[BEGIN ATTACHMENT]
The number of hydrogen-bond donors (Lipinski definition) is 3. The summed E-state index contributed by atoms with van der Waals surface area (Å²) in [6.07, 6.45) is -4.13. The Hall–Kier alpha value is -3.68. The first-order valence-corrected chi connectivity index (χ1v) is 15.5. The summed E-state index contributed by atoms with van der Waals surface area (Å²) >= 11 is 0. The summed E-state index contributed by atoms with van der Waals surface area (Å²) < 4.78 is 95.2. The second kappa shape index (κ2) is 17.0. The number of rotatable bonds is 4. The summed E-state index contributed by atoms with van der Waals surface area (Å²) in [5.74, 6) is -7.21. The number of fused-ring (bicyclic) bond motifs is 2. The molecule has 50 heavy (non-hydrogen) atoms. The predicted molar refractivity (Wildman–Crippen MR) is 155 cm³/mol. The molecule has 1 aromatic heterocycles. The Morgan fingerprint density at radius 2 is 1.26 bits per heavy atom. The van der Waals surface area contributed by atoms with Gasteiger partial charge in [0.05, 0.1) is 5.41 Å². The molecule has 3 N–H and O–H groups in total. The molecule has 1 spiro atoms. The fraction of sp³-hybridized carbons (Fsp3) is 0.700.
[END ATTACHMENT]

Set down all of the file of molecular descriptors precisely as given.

The number of hydrogen-bond donors (Lipinski definition) is 3. The summed E-state index contributed by atoms with van der Waals surface area (Å²) in [6.07, 6.45) is -4.13. The Hall–Kier alpha value is -3.68. The first-order valence-corrected chi connectivity index (χ1v) is 15.5. The summed E-state index contributed by atoms with van der Waals surface area (Å²) >= 11 is 0. The summed E-state index contributed by atoms with van der Waals surface area (Å²) < 4.78 is 95.2. The second kappa shape index (κ2) is 17.0. The number of rotatable bonds is 4. The summed E-state index contributed by atoms with van der Waals surface area (Å²) in [5.74, 6) is -7.21. The number of fused-ring (bicyclic) bond motifs is 2. The molecule has 50 heavy (non-hydrogen) atoms. The predicted molar refractivity (Wildman–Crippen MR) is 155 cm³/mol. The molecule has 1 aromatic heterocycles. The Morgan fingerprint density at radius 2 is 1.26 bits per heavy atom. The van der Waals surface area contributed by atoms with Gasteiger partial charge in [0.05, 0.1) is 5.41 Å². The molecule has 3 N–H and O–H groups in total. The molecule has 1 spiro atoms. The fraction of sp³-hybridized carbons (Fsp3) is 0.700.